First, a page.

1) Flat body position: Start off by just pushing off from the side in the "float" position, with your arms stretched in front of you. Pretend you are standing up looking directly in front of you, and you will then be looking directly at the bottom of the pool. Most people will feel that their head is too low, but if you take a moment to look at your toes and then back to the bottom of the pool, you will begin to feel the correct flat body position required. A high head will cause the lower body to drop in the water (not good). Take the time to look around you and side-ways back up at the surface of the water, and acclimatise to your new environment. When you are swimming you will obviously have to check where you are going with a glance foreward every couple of strokes AFTER the arm recovery stroke, NOT before it.

2) Breathing: I was also in the habbit of gasping a little bit of extra air each breath (I think in the mistaken belief that I would have some reserve oxygen in my lungs) This was probably due to a lack of confidence in the strange watery environment where small waves can hit you in the face just when you dont want them to. However, it doesn't work. I only succeeded in tightening my whole rib cage area and creating a stiff and slighty wild stroke. Breathing must be relaxed, low and gentle to start off with, and then re-adjusted to cope with demands.

3) Relaxation: It is important to keep ckecking you state of relaxation during the swim to make sure only the muscles which need to do the work of pushing you through the water are using up valuable energy and oxygen. But don't give up on the power phase of the stroke after the hand has passed the shoulders: When the pull finishes a push should start and carry on to beyond the waist line! To check that you are etting somewhere with the stroke length on the push phase, you can try touching your thumb against the outside of your thigh before the hand comes out of the water for the recovery phase. Where you touch your thigh should be well below your hip bone. (At this point in time it is probably best not to try any streatching forward at the start of a new stroke and stretching below the hip too far with the hand for push part of the stroke. Increaseing the stroke length is something you should consult your coach about). Also I would say you shouldn't make a habbit out of the touching your thigh thing, it is just a check. Dont waste energy!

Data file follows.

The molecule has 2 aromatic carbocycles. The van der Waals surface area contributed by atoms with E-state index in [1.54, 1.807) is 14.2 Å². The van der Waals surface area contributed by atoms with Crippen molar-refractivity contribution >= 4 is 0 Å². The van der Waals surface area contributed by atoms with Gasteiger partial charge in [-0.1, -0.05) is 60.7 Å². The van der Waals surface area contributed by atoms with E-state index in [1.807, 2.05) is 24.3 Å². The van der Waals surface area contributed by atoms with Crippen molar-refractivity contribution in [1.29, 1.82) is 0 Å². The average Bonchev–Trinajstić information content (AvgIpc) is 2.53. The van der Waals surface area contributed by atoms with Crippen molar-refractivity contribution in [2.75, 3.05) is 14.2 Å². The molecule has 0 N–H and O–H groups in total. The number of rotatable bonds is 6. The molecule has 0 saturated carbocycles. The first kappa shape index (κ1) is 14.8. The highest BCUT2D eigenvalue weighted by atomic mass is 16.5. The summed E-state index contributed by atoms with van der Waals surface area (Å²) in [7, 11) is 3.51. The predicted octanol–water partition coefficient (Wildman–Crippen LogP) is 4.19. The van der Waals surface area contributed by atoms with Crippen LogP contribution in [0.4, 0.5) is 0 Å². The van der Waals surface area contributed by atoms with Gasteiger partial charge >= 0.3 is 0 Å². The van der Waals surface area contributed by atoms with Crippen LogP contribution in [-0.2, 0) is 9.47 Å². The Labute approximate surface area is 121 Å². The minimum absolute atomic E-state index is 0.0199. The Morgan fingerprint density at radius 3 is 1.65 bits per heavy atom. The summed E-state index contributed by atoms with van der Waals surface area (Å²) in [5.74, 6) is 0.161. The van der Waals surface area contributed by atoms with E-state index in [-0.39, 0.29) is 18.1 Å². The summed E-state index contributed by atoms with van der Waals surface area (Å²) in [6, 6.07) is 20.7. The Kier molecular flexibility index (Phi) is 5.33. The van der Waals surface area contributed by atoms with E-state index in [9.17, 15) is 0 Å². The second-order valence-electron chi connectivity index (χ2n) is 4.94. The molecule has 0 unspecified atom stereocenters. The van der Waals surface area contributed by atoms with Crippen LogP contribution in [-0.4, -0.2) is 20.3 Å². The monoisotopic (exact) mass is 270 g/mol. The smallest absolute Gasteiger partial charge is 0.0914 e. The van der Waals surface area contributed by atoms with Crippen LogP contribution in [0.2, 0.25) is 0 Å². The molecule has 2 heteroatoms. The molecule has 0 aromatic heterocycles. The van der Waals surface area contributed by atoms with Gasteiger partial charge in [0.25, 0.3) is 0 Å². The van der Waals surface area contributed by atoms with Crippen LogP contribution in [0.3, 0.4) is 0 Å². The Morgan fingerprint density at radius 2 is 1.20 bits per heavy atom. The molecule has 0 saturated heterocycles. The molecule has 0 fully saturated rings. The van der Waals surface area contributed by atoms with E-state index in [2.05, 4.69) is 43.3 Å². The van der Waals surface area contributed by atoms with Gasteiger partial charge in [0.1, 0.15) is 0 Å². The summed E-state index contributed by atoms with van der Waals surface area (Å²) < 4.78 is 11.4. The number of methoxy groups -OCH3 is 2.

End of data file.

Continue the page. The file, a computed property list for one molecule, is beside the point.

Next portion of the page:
4) The correct recovery starts by pulling the arm out of an imaginary tube stuck to the outside of the thigh. Keep the elbow higher than the hand and the hand not to high above the water. The hand can swing out slighty to achieve a relaxed smooth style to your stroke. If you are at home right now you can approximate the movement by standing up-right facing a wall. Imagine the wall is the bottom of the pool. (Don't look at the ceiling!). Now take your right hand out of your pocket with your elbow behind you and continue a circle with your hand as you try to touch the ceiling. It's something like that. Dont stress your shoulder muscle trying too hard to keep your elbow behind you or you will get a sore shoulder.